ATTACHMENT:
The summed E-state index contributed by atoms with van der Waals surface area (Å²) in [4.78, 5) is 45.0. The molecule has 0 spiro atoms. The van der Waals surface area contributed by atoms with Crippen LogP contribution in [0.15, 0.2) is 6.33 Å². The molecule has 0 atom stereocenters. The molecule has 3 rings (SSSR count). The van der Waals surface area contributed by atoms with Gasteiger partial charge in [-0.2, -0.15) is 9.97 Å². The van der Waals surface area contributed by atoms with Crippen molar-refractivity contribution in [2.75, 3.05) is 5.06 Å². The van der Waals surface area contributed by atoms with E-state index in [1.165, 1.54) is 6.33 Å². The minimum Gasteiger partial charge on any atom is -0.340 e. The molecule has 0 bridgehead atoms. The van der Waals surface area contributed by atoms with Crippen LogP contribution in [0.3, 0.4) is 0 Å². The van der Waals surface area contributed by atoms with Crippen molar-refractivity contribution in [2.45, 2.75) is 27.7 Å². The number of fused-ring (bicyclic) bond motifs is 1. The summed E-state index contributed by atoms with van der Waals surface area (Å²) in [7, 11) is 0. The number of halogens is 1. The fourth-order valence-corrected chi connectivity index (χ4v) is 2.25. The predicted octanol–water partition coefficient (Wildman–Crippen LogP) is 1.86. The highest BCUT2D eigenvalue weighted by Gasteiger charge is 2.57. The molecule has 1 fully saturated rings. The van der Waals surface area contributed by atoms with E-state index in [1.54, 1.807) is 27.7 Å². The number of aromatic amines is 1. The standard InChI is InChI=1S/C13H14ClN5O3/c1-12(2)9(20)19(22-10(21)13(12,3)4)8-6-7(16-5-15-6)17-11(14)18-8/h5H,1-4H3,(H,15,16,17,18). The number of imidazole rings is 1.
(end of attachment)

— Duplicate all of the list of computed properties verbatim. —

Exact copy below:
The summed E-state index contributed by atoms with van der Waals surface area (Å²) in [4.78, 5) is 45.0. The molecule has 0 spiro atoms. The van der Waals surface area contributed by atoms with Crippen LogP contribution in [0.15, 0.2) is 6.33 Å². The molecule has 0 atom stereocenters. The molecule has 3 rings (SSSR count). The van der Waals surface area contributed by atoms with Gasteiger partial charge in [-0.2, -0.15) is 9.97 Å². The van der Waals surface area contributed by atoms with Crippen molar-refractivity contribution in [2.75, 3.05) is 5.06 Å². The van der Waals surface area contributed by atoms with E-state index in [1.165, 1.54) is 6.33 Å². The minimum Gasteiger partial charge on any atom is -0.340 e. The molecule has 0 bridgehead atoms. The van der Waals surface area contributed by atoms with Crippen LogP contribution in [0.3, 0.4) is 0 Å². The van der Waals surface area contributed by atoms with Crippen molar-refractivity contribution in [2.45, 2.75) is 27.7 Å². The number of fused-ring (bicyclic) bond motifs is 1. The summed E-state index contributed by atoms with van der Waals surface area (Å²) in [7, 11) is 0. The number of halogens is 1. The fourth-order valence-corrected chi connectivity index (χ4v) is 2.25. The predicted octanol–water partition coefficient (Wildman–Crippen LogP) is 1.86. The highest BCUT2D eigenvalue weighted by Gasteiger charge is 2.57. The molecule has 1 fully saturated rings. The van der Waals surface area contributed by atoms with E-state index in [1.54, 1.807) is 27.7 Å². The number of aromatic amines is 1. The standard InChI is InChI=1S/C13H14ClN5O3/c1-12(2)9(20)19(22-10(21)13(12,3)4)8-6-7(16-5-15-6)17-11(14)18-8/h5H,1-4H3,(H,15,16,17,18). The number of imidazole rings is 1.